Halloween: too much, too soon for our sexy pumpkin fed toddlers
I DON’T know how British people celebrate Halloween—with understated elegance and a solemn appreciation for tradition, no doubt—but future archaeologists will conclude American Halloween was a giant fertility festival, which is why everybody wears the skimpiest costumes they can even though, in most of North America, the last night of October is waaaaay too cold for that.
Discount retailer Walmart is even selling what it calls “naughty” costumes for toddlers this year. In context, “naughty” obviously doesn’t mean “refuses to eat vegetables,” “dropped her bedroom slippers in the fishtank” or other age-appropriate misbehaviours; it’s synonymous with sheer, skimpy and sexually scintillating, which is fine to market to adults and various older teenagers, but … three-year-olds, dude.
I don’t mean to sound like a Victorian here; it’s just that, having worked as an exotic dancer to put myself through school, I firmly believe anything profitable for me to wear at age 18 has no business appearing on a preschooler.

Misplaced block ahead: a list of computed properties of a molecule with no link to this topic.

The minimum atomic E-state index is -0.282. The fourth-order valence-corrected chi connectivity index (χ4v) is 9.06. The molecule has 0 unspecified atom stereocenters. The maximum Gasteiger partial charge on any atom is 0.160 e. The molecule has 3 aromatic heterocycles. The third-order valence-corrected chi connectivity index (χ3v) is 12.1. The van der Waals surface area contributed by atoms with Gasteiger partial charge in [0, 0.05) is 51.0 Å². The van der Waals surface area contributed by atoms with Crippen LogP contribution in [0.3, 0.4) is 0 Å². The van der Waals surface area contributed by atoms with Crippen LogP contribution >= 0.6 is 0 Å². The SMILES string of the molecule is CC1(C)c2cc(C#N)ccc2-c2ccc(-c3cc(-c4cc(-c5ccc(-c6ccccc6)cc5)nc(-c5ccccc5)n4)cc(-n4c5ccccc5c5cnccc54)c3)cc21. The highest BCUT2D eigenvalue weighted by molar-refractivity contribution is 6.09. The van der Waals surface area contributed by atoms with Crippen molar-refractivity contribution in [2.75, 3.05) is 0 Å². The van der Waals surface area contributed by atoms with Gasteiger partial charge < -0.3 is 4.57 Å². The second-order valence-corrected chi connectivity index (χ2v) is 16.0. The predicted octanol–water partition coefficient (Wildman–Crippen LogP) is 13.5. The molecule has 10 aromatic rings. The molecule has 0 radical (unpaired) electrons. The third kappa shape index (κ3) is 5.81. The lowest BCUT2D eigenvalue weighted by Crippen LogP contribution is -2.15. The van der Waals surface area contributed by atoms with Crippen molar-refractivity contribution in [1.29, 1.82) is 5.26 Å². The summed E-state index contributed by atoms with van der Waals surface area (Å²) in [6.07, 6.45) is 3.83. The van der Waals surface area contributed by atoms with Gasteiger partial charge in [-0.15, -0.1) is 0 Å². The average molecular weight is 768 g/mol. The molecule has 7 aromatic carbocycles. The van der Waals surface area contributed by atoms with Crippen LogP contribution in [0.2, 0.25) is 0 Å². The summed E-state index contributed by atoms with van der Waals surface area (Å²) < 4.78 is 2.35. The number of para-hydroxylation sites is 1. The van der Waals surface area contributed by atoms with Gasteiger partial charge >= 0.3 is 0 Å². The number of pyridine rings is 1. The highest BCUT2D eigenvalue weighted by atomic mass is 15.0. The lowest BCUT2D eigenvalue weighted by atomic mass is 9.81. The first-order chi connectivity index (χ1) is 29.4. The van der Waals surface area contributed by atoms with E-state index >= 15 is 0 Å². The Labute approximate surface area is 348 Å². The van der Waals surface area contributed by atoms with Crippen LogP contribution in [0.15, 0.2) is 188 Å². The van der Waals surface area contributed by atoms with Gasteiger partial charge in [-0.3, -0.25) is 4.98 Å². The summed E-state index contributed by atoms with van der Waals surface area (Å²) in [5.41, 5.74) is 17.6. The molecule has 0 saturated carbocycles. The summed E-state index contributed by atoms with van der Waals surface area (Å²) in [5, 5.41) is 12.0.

For less sexy costume options, the popular reality-TV show Duck Dynasty, about a family that got rich selling duck-hunting supplies, has inspired this season’s most popular Halloween costumes. Which wouldn’t be a problem except that wearing a Duck Dynasty T-shirt is all it takes to get an American kid sent home from school as a potentially scary threat, these days. The scariest trick-or-treaters this year will be the ones dressed up like duck hunters.
For Halloween last year, my fellow Americans spent $370 million on costumes for their pets, even though forcing animals to dress like Yoda or Boba Fett is guaranteed to make them hate you. (Not a hypothetical; this year, Lucasfilm teemed with a pet-supplies company to sell Star Wars outfits for dogs. Seriously, dog owners: don’t stick prosthetic Yoda ears over the dog’s real ones.)
Even worse, this Halloween crap has infested the stores here since August; Halloween proper’s still over a month away, yet Halloween season here in America is barely half-over.
And, finally, let us not forget the annual infestation of pumpkin-flavored everything in the American food and beverage supply. Pumpkin-spiced coffee. Pumpkin vodka. Pumpkin beer. Pumpkin everything in the donut shops.
Granted, the pumpkin invasion has more to do with autumn in general than Halloween in particular, but with undeniably Halloween-themed Jack O’Lanterns everywhere the pumpkins deserve no slack.